Why approval for Cavite-Laguna expressway project was delayed
MANILA, Philippines - The auction and, eventually, the construction of Cavite-Laguna Expressway (CALAx) project can finally proceed this 2013 and be complete by 2017 following the grant of a final approval by the government on Friday, January 18.
Changes in the length of and financing schemes for the road project, as well as the succeeding efforts to reduce cost are the main reasons for the delay of this big-ticket infrastructure project.
The much-awaited go-signal to start the bidding process was granted by the National Economic and Development Authority (Neda) Board, chaired by President Benigno Aquino III, on Friday, ending years of waiting.
The CALAx project, which will connect the Manila-Cavite Expressway (CAVITEx) and South Luzon Expressway (SLEx), was identified as one of the two projects under the Public Private Partnership (PPP) scheme the Department of Public Works and Highways (DPWH) will pursue this 2013. The bidding process was supposed to start in 2012.
The Neda Board, chaired by President Aquino, gives the last go-signal in the government process for rolling out major projects identified as part of strategies for economic growth.
The project is meant to connect and ease traffic congestion between the growing industrial and commercial centers in the two provinces south of Metro Manila. It will have a P35.58 billion price tag.
This is lower than the previous cost estimate of P43.3 billion, which was the main reason the project was only "approved in principle" when the Neda board tackled it in November.
Between then and now, the "feasibility studies [on the toll road project] have been completed," DPWH Secretary Rogelio Singson explained in a previous press conference.
In a press briefing on Friday, Communications Secretary Ricky Carandang said adjustments in the project specifications reduced the cost and allowed them to "squeeze out additional savings."
"We varied the specs a little bit. Little things we adjusted are, for example, the embankments leading to the roads [that] tend to be a expensive, so they reduced the height [of the embankment]. Adding [all these adjustments] actually [led] to significant savings," he explained.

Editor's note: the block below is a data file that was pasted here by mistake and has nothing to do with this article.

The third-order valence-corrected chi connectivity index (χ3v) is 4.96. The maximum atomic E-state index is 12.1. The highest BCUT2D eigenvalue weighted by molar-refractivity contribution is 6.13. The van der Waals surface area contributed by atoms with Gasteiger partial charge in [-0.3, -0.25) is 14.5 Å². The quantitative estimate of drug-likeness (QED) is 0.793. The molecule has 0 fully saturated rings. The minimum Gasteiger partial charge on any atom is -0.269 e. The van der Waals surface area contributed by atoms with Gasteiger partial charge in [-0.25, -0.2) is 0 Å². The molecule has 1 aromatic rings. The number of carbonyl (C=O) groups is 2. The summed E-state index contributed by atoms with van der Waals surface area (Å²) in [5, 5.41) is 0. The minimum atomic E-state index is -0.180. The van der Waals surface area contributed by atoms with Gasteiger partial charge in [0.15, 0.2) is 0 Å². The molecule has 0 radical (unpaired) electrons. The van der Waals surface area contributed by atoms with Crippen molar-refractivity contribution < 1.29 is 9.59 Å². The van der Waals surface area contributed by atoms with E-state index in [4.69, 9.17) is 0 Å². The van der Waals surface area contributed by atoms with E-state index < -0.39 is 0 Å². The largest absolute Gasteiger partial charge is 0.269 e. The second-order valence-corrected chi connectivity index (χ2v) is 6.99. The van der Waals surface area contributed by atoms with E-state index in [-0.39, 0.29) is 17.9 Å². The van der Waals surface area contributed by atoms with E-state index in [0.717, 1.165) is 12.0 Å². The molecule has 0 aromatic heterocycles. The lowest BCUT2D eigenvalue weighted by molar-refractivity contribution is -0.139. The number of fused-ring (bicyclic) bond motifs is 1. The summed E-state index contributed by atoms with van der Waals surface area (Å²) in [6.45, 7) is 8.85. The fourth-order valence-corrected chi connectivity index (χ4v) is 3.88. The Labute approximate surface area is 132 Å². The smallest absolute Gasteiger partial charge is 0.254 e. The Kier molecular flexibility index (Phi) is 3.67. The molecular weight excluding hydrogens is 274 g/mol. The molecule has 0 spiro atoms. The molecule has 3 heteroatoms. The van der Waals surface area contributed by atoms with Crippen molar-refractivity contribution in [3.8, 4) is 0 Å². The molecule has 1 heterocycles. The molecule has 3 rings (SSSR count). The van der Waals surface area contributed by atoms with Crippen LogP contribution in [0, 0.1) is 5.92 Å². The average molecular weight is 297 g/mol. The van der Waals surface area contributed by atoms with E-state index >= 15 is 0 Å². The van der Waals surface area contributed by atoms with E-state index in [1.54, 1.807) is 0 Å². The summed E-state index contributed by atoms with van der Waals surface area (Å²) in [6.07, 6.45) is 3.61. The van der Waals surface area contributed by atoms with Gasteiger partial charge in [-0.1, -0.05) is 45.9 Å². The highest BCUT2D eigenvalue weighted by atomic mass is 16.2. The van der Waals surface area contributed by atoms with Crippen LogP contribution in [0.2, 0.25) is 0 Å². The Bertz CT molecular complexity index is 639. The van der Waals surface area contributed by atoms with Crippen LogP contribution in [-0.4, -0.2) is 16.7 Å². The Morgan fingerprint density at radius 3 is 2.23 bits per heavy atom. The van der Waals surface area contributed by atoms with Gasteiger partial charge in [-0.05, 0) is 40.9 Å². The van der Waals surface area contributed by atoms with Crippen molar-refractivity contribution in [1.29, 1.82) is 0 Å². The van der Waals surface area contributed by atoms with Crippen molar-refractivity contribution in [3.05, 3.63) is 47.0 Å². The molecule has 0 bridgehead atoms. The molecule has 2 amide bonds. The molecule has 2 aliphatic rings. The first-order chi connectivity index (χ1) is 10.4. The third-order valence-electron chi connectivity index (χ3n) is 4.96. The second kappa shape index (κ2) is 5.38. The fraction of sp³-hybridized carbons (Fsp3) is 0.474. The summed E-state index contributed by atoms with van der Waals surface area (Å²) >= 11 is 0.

The project actually started out with a price tag of only P11.79 billion. Several feasibility studies later, the cost increased to P19.69 billion and was identified as a pure public-private partnership (PPP) project.
This was when the toll road was projected to be almost half the length of the approved one. CALAx was previously a 27.2-km highway, 6-lane road that would connect Bacoor and Dasmariñas, link it to the Manila-Cavite Coastal Road in the north to the proposed East-West Cavite-Laguna Expressway in the south.
What was eventually approved on January 18 was a construction and design project for a 47.02 km, 4-lane expressway from the end of the Cavite Expressway (CAVITEx) in Kawit, Cavite to Mamplasan Interchange of the South Luzon Expressway (SLEX) in Biñan, Laguna.
The project involves the construction of two expressways -- one on the Cavite side and the other on the Laguna side.
The road project is also divided into two sections: the PPP section, which will be awarded to the winning bidder from the private sector, and the Official Development Assistance (ODA) section, which multilateral agencies will fund.
The Cavite component and the PPP section is a 36.01 km, 4-lane toll expressway from the terminus of R-1 Expressway in Kawit to Aguinaldo Highway in Silang.
The Laguna side and the ODA section is the remaining 11.01 km part of the 4-lane road from Sta. Rosa, Laguna to SLEx at Mamplasan Exit in Laguna.
"The private proponent shall be responsible for the financing, designing and constructing of the PPP section, and the subsequent operations and maintenance (O&M) of the entire CALAx," the PPP Center, which oversees alignment issues in these big ticket projects, previously explained. - Rappler.com